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French press review 12 October 2018

Françafrique clouds hang over Francophonie Summit in Armenia. And the French run out of patience over 10-day delay of cabinet reshuffle


According to several papers, at the gathering in Yerevan, the choice of the organization's new chief is generating angry reactions about continuing back-door dealings in former sub-Saharan colonies, at the expense of human rights and democracy.

This is as the Francophonie prepares to elect Rwandan Foreign Minister Louise Mushikiwabo as its next Secretary General.

Libération presents the decision as a deal between French President Emmanuel Macron and Rwandan President Paul Kagame which is likely to damage France's reputation and the OIF's mission to promote the values of the French language and human rights."

For La Montagne Centre France, it is only when the Francophonie would have cast the demons of Françafrique that the organization can start talking about defending the French Language.

Some papers like Le Monde investigate the failed bid by Saudi Arabia to join the 84-member club. Ryad is explains, was forced to withdraw its application at the last minute

This was after the Kingdom came under heavy criticism over its human rights record, growing international pressure for the disappearance of journalist Jamal Khashoggi after he visited the Saudi consulate in Istanbul last week.

As France continues to await the appointment of a new Interior Minister, 10 days after Gerard Collomb's resignation.

Several newspapers believe the long-awaited cabinet reshuffle could happen tonight when President Emmanuel Macron returns from the Francophonie Summit in Yerevan.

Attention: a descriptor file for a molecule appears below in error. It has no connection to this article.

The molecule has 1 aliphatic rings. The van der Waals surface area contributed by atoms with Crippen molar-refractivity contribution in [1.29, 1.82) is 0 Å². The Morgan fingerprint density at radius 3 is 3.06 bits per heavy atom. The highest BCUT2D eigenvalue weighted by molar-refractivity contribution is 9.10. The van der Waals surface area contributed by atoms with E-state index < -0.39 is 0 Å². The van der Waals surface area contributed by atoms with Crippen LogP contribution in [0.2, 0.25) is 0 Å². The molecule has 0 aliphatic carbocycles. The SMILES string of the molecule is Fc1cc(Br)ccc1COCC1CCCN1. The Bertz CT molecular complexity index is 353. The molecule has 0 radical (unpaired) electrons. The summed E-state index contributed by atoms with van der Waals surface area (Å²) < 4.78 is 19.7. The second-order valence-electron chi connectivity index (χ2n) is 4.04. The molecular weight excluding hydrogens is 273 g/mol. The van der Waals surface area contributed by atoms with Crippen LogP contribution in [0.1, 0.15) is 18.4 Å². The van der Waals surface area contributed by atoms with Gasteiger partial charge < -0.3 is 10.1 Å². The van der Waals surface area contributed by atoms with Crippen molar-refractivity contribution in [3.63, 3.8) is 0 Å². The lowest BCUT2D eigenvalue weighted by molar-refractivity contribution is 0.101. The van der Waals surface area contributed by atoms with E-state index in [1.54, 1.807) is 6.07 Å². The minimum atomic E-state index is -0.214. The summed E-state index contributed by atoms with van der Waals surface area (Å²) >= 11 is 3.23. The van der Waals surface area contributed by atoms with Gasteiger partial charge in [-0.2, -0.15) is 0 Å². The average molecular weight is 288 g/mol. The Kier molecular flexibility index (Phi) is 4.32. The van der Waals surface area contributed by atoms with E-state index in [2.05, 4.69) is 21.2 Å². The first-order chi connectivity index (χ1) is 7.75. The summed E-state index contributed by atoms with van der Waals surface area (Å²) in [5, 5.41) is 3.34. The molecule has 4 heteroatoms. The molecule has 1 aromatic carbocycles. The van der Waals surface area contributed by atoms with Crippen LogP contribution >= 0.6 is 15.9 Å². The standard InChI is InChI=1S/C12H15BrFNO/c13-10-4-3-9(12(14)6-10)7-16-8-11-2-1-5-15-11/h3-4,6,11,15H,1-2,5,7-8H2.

As political commentators draw attention to the unprecedented and unending wait, L’Est Republican says his decision will enable the country to know, the delay is evidence of the young President's inexperience or proof that he has the guts to keep the country waiting.

Le Télégramme come out in defence of the President arguing that there is neither a vacuum either at the helm of the strategic Interior Ministry where Prime Minister Edouard Philippe act in an interim capacity, nor in the conduct of government business.

The publication makes the point that President is in no mood to make concessions when it comes to exercising the powers bestowed on him, adding that he will decide at a time of his choosing and not dictated to by the news channels.

For La Marseillaise, the awaited cabinet reshuffle is turning into a farce with the executive couple locked in a so-called pitiful petit game of influence peddling and over-bidding, allegedly by President Macron's close aides in government threatening to resign if they don't get promotions or his former Centrist allies like François Bayrou's MODEM trying to return to the government.

Le Monde welcomes the appointment of a new Finance Minister in South Africa after President Cyril Ramaphosa picked Tito Mboweni to replace Nhlanhla Nene. The newspaper underlines the paradox that a defender of financial orthodoxy has been brought in to replace Nene was originally seen as the country's most qualified anti-graft tsar.

According to Le Monde the close Ramaphosa ally and leading figure in the government's efforts to tackle graft he door after admitting that he paid six visits to the influential Gupta brothers at the heart of the high-profile State Capture corruption  scandal that led to President Jacob Zuma's removal from office.

The Guptas are a trio of Indian-born brothers accused of fraudulently profiting from vast government contracts and energy and transport deals during Zuma's nine-year rule.


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